Google+

Ads Parodying Mental Health – You’re Fired!

parody adsToday, McDonald’s apologized for a regional ad in Boston, Massachusetts that slipped through their approval process from their ad agency, Arnold. (Oops!)

There was a lot of backlash on the internet. Interestingly enough, people with mental health issues such as depression, anxiety, and panic attacks, didn’t find the McDonald’s ad all that offensive. But the rest of the public found it distasteful.

According to the Huffington Post, McDonald’s issued this statement:

A local print ad displayed on the Massachusetts Bay Transportation Authority (MBTA) was recently brought to our attention. We can confirm this ad was not approved by McDonald’s. And, as soon as we learned about it, we asked that it be taken down immediately. We have an approval process in place, with our marketing and advertising agencies, to ensure that all advertising content is consistent with our brand values. Regrettably, in this incident, our agency did not follow that process.

In other words, it’s not their fault. And Arnold president (who produced the ad) had to go on record that the ad wasn’t approved by McDonald’s and that it was an “unintended error.”  Hmm, explain to me how that happens. Did someone distribute it around the office as a joke and the files got mixed up when being sent via email?

Photocredit of McDonald’s bus ad: @foreveRizel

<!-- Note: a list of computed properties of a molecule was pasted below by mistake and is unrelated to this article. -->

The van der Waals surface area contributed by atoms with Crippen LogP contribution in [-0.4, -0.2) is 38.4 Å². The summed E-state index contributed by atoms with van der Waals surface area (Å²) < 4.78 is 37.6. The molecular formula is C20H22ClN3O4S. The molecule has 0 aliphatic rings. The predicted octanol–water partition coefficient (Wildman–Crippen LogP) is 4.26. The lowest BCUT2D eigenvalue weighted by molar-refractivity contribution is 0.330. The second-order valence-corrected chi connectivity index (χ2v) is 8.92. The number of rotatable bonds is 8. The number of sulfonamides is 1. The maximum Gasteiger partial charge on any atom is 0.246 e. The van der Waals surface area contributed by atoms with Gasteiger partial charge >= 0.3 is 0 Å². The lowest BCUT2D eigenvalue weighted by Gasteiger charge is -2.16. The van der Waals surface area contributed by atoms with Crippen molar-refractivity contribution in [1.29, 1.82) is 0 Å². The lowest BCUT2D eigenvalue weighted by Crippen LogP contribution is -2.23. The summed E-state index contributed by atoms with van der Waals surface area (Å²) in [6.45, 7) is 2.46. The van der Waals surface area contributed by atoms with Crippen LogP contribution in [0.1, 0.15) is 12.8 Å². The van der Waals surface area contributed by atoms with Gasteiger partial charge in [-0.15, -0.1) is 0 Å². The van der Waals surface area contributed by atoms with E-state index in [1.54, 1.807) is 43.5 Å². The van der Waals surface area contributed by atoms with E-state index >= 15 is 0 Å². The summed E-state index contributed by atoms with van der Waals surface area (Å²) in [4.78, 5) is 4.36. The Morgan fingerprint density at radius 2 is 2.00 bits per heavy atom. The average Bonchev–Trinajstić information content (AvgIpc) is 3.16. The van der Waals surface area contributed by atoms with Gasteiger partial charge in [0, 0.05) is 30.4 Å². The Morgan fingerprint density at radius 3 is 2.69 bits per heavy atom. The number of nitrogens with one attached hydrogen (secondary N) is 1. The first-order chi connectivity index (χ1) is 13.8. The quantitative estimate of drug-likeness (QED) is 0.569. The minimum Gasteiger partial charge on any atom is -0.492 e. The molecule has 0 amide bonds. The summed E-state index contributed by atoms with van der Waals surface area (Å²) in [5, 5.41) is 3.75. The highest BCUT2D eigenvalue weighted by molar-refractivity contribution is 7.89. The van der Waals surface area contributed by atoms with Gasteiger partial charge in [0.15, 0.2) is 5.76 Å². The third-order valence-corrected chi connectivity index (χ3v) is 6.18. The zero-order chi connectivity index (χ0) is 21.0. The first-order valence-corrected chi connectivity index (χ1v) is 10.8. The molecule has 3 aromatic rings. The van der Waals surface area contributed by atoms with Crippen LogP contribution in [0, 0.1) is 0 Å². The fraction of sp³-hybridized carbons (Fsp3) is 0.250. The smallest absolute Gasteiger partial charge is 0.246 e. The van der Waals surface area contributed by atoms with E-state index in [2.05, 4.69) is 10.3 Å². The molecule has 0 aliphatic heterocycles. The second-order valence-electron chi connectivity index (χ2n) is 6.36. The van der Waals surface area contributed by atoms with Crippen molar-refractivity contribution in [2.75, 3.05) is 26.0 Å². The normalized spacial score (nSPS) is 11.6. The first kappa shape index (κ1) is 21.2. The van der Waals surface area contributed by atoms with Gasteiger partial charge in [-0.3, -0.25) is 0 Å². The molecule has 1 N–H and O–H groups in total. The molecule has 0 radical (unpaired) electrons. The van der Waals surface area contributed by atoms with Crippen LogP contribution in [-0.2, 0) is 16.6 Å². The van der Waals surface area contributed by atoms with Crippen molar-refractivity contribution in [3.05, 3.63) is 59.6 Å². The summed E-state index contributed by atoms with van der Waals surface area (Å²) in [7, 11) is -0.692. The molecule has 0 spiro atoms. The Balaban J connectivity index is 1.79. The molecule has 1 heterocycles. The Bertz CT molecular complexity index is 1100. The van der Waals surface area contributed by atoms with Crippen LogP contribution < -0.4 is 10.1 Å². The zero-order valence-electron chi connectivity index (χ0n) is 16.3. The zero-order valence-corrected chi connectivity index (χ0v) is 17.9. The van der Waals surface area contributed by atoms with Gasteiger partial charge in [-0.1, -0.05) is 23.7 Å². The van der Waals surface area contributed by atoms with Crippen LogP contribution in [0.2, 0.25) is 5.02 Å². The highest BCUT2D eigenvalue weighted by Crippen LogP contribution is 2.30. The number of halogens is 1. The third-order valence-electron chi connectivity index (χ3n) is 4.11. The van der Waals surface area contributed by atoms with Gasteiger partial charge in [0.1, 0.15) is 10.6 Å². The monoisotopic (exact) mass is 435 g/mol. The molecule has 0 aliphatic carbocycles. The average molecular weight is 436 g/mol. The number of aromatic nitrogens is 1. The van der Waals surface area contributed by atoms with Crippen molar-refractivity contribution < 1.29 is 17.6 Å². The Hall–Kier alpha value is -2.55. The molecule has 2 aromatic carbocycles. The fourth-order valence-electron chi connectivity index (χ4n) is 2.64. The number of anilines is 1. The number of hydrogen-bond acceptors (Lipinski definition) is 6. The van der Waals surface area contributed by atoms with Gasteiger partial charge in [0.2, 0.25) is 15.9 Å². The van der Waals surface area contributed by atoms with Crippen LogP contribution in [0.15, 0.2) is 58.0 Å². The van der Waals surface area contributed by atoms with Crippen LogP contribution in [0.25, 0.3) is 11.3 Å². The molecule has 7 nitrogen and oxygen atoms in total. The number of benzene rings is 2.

Then there’s Wheat Thins‘ “Must Have Wheat Thins” ad with a puppet who has mental health issues and flips out into a rage because he’s being told he can’t eat Wheat Thins, because well, he’s a puppet.  C’mon, really? Who thought that was a good idea? And the sad thing is that it could have been funny, but missed the mark.

Don’t advertisers know that certain things are off limits with parody ads? Such as:

  • Rape
  • Child Abuse
  • Mental Health
  • Women’s rights
  • Gay rights
  • Animal rights
  • + more
Parody ads are tough. If done right, they can be effective and funny, such as the Volkswagen Darth Vader ad. But if done wrong they can be a PR nightmare.
If you were McDonald’s would you fire the firm that let the parody ad slip or would you keep them on and expect a huge discount? What about the firm that created the Wheat Thins puppet ad? 

 

Send to Kindle
About Tracy Sestili

Tracy Sestili is CEO and Chief blogger at Social Strand Media. She is also the author of Taking Your Brand from the Bench to the Playing Field -- Social Media Fundamentals for Business.